Art career formed later in life for ‘Father of Abstract’

Wassily Kandinsky is hailed as the father of the pure abstraction movement in the early 20th century. Abstract art uses shapes, lines, forms, colors and textures, but it does not represent reality.

Kandinsky was born Dec. 4, 1866, in Moscow, Russia, to a wealthy tea merchant. His mother was an avid musician. His interests were unlike most other children. While other children practiced their spelling, Kandinsky wrote poems and sketched. While other boys played ball, he played his violin and became an accomplished musician by age 9.

When his parents divorced, Kan­din­sky moved in with his aunt, who was an artist herself. She believed every proper Russian boy should appreciate art, so she gave him a paint box and arranged for art lessons.

When she showed him how to mix colors, Kandinsky insisted he heard a distinct “hissing sound” coming from the box. As he stirred and swished his brush, the swirling colors sounded like an orchestra tuning up in his mind.

His aunt dismissed this experience as foolishness, but Kandinsky persisted. He said the yellow paint sounded like a trilling trumpet, but the blue paint had a happy and lilting quality, such as that of a flute. When he focused on dark blue paint, he heard the calming vibrations of a cello and the deepest, darkest, blue sounded distinctly like a church organ.

His early artistic works as a boy showed his intimate experience with color. They reveal rather specific color combinations, influenced by this musical perception.

In his journal, he later said, “… each color lives by its own mysterious life.”

Although Kandinsky was very interested in art, he followed his family’s wishes by studying economics and law at the University of Moscow between 1886 and 1892.

During his studies, he joined an academic team formed to study the economic and spiritual conditions present in Vologda, a district in northwestern Russia. He deeply was impressed by their folk art and interior decorations of village homes.

It looked as though Kandinsky would become a successful lawyer, but two events caused him to make an abrupt career change in 1896.

The previous year while Kandinsky visited an exhibit of French impressionists, he came upon Claude Monet’s painting Haystacks at Giverny. It was his first experience with non-representational art.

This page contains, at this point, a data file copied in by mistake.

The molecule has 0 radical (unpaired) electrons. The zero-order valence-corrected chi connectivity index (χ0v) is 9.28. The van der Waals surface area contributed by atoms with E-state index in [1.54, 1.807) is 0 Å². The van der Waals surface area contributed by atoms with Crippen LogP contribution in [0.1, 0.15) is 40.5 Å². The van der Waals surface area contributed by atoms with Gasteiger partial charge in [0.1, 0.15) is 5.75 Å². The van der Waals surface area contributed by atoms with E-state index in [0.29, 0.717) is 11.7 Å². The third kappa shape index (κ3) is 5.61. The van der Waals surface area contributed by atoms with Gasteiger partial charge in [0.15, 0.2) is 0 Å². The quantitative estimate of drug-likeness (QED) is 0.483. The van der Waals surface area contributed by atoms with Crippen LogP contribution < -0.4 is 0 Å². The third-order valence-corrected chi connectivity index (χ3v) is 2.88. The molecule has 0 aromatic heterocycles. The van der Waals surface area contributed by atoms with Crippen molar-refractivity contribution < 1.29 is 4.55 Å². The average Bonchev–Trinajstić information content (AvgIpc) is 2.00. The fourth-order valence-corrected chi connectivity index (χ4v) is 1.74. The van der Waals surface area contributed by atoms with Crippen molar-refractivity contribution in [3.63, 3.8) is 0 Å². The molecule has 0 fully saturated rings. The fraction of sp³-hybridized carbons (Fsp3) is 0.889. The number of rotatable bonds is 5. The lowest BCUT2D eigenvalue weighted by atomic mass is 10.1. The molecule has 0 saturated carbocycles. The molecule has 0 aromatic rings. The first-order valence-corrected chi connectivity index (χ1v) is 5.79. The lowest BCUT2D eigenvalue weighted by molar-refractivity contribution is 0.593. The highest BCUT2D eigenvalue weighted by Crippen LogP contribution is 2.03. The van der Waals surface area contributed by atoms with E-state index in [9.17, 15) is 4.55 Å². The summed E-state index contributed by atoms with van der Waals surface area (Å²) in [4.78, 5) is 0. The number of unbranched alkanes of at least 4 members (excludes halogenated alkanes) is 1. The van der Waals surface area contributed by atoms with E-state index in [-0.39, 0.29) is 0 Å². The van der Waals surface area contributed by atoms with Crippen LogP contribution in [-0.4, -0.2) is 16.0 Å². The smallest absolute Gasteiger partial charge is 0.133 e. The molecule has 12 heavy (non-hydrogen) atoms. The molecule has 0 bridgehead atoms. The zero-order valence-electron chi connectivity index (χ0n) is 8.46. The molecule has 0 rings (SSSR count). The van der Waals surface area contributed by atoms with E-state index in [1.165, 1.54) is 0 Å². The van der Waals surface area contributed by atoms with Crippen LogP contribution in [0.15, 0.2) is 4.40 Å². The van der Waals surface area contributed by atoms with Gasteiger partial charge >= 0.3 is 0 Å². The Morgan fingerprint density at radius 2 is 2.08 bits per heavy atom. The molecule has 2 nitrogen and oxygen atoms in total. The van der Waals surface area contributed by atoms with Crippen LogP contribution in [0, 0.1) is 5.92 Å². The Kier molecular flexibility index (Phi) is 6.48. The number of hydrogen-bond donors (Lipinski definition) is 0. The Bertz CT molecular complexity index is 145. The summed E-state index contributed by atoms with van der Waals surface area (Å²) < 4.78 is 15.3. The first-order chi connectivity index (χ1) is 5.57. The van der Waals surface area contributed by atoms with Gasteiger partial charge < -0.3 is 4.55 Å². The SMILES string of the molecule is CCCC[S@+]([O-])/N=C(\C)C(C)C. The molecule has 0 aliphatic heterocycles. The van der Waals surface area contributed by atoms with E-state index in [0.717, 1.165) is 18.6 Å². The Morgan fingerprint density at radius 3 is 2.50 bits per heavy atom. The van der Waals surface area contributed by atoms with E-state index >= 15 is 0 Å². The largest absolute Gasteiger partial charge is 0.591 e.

Kandinsky was fascinated by Monet’s lack of details. “Why did he not finish it?” He thought. “Why are there not any details? You can barely tell that it is a haystack.”

Kandinsky was agitated by the fact this piece was so different than all the other realistic painting common at that time as impressionism was in its infancy and was not yet in vogue.

The second event occurred when Kandinsky heard Wagner’s composition Lohengrin while at the Bolshoi Theatre in Russia. He later described his experience in his journal this way: “While they performed the music, I saw all my colors in spirit, before my eyes. Wild, almost crazy lines were sketched in front of me.”

That same year at age 30, he left his successful law job to become a full-time art student.

Kandinsky started as any first-year student would, with the study of traditional themes and forms, but most of his education was self-directed. He was deeply devoted to spiritual study and developed artistic theories linking music, color, with his spiritual studies.

Kandinski later embraced the constructivist movement, which is based on dots and geometry.

He helped create Moscow’s Institute for Artistic Culture and the Museum of Pictorial Culture.

Most of the work Kandinski pro­duced in Russia was destroyed, although many of the paintings he made in Germany still exist. His vivid interpretations of music in art coupled with his theories regarding the connection between the spiritual realm and the artistic realm altered the artistic landscape for the modern age and has earned him the ultimate status as the “Father of Abstract Art.”

Join me here next month when we will meet master, Henri Matisse.

Becky Chinnici Anderson is a children’s librarian with the Hardin County Public Library, which offers a bi-weekly Kids’ Art Camp. She can be reached at